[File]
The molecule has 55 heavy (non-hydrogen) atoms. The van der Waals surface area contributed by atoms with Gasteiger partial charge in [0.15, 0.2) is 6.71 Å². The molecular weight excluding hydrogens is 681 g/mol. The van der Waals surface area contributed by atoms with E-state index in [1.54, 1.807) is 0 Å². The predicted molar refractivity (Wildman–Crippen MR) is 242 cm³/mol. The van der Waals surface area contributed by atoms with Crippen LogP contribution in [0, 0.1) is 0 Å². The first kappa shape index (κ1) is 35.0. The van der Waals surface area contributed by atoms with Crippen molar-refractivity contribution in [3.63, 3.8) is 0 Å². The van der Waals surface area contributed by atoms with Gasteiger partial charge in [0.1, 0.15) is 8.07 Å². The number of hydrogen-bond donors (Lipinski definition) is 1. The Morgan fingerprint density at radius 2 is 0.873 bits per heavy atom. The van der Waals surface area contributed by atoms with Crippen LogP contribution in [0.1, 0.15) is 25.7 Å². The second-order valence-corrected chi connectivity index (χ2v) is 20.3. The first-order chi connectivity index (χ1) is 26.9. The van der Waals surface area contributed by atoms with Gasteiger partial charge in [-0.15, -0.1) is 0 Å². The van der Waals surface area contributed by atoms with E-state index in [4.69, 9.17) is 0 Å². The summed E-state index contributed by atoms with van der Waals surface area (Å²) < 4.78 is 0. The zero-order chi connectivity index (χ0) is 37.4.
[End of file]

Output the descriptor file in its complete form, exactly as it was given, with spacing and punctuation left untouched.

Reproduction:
The molecule has 55 heavy (non-hydrogen) atoms. The van der Waals surface area contributed by atoms with Gasteiger partial charge in [0.15, 0.2) is 6.71 Å². The molecular weight excluding hydrogens is 681 g/mol. The van der Waals surface area contributed by atoms with E-state index in [1.54, 1.807) is 0 Å². The predicted molar refractivity (Wildman–Crippen MR) is 242 cm³/mol. The van der Waals surface area contributed by atoms with Crippen LogP contribution in [0, 0.1) is 0 Å². The first kappa shape index (κ1) is 35.0. The van der Waals surface area contributed by atoms with Crippen molar-refractivity contribution in [3.63, 3.8) is 0 Å². The van der Waals surface area contributed by atoms with Gasteiger partial charge in [0.1, 0.15) is 8.07 Å². The number of hydrogen-bond donors (Lipinski definition) is 1. The Morgan fingerprint density at radius 2 is 0.873 bits per heavy atom. The van der Waals surface area contributed by atoms with Crippen LogP contribution in [0.1, 0.15) is 25.7 Å². The second-order valence-corrected chi connectivity index (χ2v) is 20.3. The first-order chi connectivity index (χ1) is 26.9. The van der Waals surface area contributed by atoms with Gasteiger partial charge in [-0.15, -0.1) is 0 Å². The van der Waals surface area contributed by atoms with E-state index in [4.69, 9.17) is 0 Å². The summed E-state index contributed by atoms with van der Waals surface area (Å²) < 4.78 is 0. The zero-order chi connectivity index (χ0) is 37.4.